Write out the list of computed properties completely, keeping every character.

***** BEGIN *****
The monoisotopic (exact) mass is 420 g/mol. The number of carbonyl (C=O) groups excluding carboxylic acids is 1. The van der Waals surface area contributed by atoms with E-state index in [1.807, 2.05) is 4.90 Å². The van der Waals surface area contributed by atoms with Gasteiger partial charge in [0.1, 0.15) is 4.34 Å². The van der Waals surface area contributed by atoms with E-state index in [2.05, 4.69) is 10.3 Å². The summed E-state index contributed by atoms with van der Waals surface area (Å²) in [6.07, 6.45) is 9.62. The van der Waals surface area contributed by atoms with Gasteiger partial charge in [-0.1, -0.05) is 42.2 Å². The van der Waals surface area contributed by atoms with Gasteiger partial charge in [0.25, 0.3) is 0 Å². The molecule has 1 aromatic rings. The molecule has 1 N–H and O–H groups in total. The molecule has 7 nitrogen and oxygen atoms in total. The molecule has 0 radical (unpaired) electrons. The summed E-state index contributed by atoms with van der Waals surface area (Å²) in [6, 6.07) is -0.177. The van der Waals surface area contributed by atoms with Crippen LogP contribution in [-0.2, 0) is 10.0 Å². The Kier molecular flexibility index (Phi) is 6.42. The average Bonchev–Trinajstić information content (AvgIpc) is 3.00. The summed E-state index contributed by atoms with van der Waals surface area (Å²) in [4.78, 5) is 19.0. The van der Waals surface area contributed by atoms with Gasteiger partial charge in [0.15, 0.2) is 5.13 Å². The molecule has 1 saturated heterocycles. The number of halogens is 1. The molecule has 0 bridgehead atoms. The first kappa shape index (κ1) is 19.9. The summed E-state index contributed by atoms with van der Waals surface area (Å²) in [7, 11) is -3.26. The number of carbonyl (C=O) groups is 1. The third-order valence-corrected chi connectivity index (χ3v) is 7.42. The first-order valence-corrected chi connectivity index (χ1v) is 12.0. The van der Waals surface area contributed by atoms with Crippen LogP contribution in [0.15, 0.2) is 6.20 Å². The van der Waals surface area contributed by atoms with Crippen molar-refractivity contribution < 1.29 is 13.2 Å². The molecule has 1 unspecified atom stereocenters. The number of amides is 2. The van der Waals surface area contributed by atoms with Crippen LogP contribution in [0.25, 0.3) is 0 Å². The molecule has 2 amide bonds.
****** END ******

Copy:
The monoisotopic (exact) mass is 420 g/mol. The number of carbonyl (C=O) groups excluding carboxylic acids is 1. The van der Waals surface area contributed by atoms with E-state index in [1.807, 2.05) is 4.90 Å². The van der Waals surface area contributed by atoms with Gasteiger partial charge in [0.1, 0.15) is 4.34 Å². The van der Waals surface area contributed by atoms with E-state index in [2.05, 4.69) is 10.3 Å². The summed E-state index contributed by atoms with van der Waals surface area (Å²) in [6.07, 6.45) is 9.62. The van der Waals surface area contributed by atoms with Gasteiger partial charge in [-0.1, -0.05) is 42.2 Å². The van der Waals surface area contributed by atoms with Gasteiger partial charge in [0.25, 0.3) is 0 Å². The molecule has 1 aromatic rings. The molecule has 1 N–H and O–H groups in total. The molecule has 7 nitrogen and oxygen atoms in total. The molecule has 0 radical (unpaired) electrons. The summed E-state index contributed by atoms with van der Waals surface area (Å²) in [6, 6.07) is -0.177. The van der Waals surface area contributed by atoms with Crippen LogP contribution in [-0.2, 0) is 10.0 Å². The Kier molecular flexibility index (Phi) is 6.42. The average Bonchev–Trinajstić information content (AvgIpc) is 3.00. The summed E-state index contributed by atoms with van der Waals surface area (Å²) in [4.78, 5) is 19.0. The van der Waals surface area contributed by atoms with Gasteiger partial charge in [0.15, 0.2) is 5.13 Å². The molecule has 1 saturated heterocycles. The number of halogens is 1. The molecule has 0 bridgehead atoms. The first kappa shape index (κ1) is 19.9. The summed E-state index contributed by atoms with van der Waals surface area (Å²) in [7, 11) is -3.26. The number of carbonyl (C=O) groups is 1. The third-order valence-corrected chi connectivity index (χ3v) is 7.42. The first-order valence-corrected chi connectivity index (χ1v) is 12.0. The van der Waals surface area contributed by atoms with Crippen LogP contribution in [0.15, 0.2) is 6.20 Å². The van der Waals surface area contributed by atoms with Crippen molar-refractivity contribution < 1.29 is 13.2 Å². The molecule has 1 unspecified atom stereocenters. The number of amides is 2. The van der Waals surface area contributed by atoms with Crippen LogP contribution in [0.25, 0.3) is 0 Å². The molecule has 2 amide bonds.